Regarding your question about new Bishops, I have received similar questions in the past so you might want to look those up as well. The basic answer is that a new Bishop will not unilaterally make serious changes in the hermit's life or Rule because that Rule has been approved canonically by another Bishop. (On the day of profession the hermit's Rule is given a Bishop's Declaration of Approval because it becomes legally binding on the hermit.) If, for example, after meeting with the hermit, a new Bishop believes she needs to be seeing more or less of  her family, or needs to be either more or less reclusive generally, or any number of other things,  these beliefs would have to be based on serious concerns about the hermit's well-being and that of the vocation itself for him to demand changes. In such a case, especially if the hermit disputes these opinions, there will be continuing conversations with the hermit, as well as a conversation with her delegate; others might also be involved: Vicars for Religious who might know and have worked with the hermit, the hermit's pastor and, conceivably, the Bishop in whose hands she was originally or perpetually professed and under whose supervision she had been living for some time.What does not (and I would think, cannot) happen is that a Bishop who believes that all hermits should (or should not) be recluses (or whatever) can change the character of a hermit's Rule and life by mere fiat.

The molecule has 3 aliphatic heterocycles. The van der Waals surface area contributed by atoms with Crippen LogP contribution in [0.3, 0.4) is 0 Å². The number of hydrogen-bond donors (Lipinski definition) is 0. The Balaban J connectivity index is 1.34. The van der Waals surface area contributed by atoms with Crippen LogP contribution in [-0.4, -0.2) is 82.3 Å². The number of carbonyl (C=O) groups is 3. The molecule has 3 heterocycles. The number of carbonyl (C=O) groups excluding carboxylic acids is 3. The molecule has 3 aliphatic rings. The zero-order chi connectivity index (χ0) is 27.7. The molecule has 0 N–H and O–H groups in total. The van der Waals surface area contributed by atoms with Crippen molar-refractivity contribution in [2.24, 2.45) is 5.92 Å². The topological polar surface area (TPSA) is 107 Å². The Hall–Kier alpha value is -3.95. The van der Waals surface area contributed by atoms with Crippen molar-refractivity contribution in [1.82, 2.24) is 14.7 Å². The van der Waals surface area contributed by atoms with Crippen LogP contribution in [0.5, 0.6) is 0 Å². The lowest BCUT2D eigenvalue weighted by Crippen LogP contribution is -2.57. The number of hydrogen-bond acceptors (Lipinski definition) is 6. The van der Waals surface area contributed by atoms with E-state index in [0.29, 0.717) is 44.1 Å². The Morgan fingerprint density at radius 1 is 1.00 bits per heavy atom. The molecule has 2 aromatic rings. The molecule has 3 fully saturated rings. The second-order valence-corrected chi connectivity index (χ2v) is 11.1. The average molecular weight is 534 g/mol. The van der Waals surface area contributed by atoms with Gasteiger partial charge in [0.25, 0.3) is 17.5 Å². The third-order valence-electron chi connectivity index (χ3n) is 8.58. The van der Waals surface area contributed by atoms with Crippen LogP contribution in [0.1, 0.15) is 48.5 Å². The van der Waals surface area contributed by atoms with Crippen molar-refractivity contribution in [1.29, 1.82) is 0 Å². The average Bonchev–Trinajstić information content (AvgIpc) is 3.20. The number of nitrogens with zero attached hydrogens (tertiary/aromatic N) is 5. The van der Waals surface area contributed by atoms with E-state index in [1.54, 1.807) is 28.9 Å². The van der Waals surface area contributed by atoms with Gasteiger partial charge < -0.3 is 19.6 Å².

Your question had another problem (or constellation of problems) embedded in it. It seemed to indicate that the hermit is living a certain way because her Bishop demanded she do so in the first place --- possibly in order to be professed at all. In the video you referred me to JH did indeed seem to indicate that a young woman embraced this form of eremitical life because her Bishop mistakenly believed it was the only way to live an eremitical life. Assuming JH has her facts right, then a new Bishop, especially if he was more knowledgeable about the diversity and continuity of eremitical life, could indeed open up new possibilities for this hermit. Were he to sense that the young woman (assuming she truly made her vows freely) was living a Rule, elements of which she felt forced to embrace despite her own experience and discernment, the new Bishop would need to assist her to find a better expression of it. The same conversations mentioned above would need to take place and the diocese (perhaps through the assistance of the delegate) would need to work with the hermit to be sure she rewrote her Rule in a way which best suited her own unique call even as it protected the essential nature of the vocation and the non-negotiable elements of canon 603.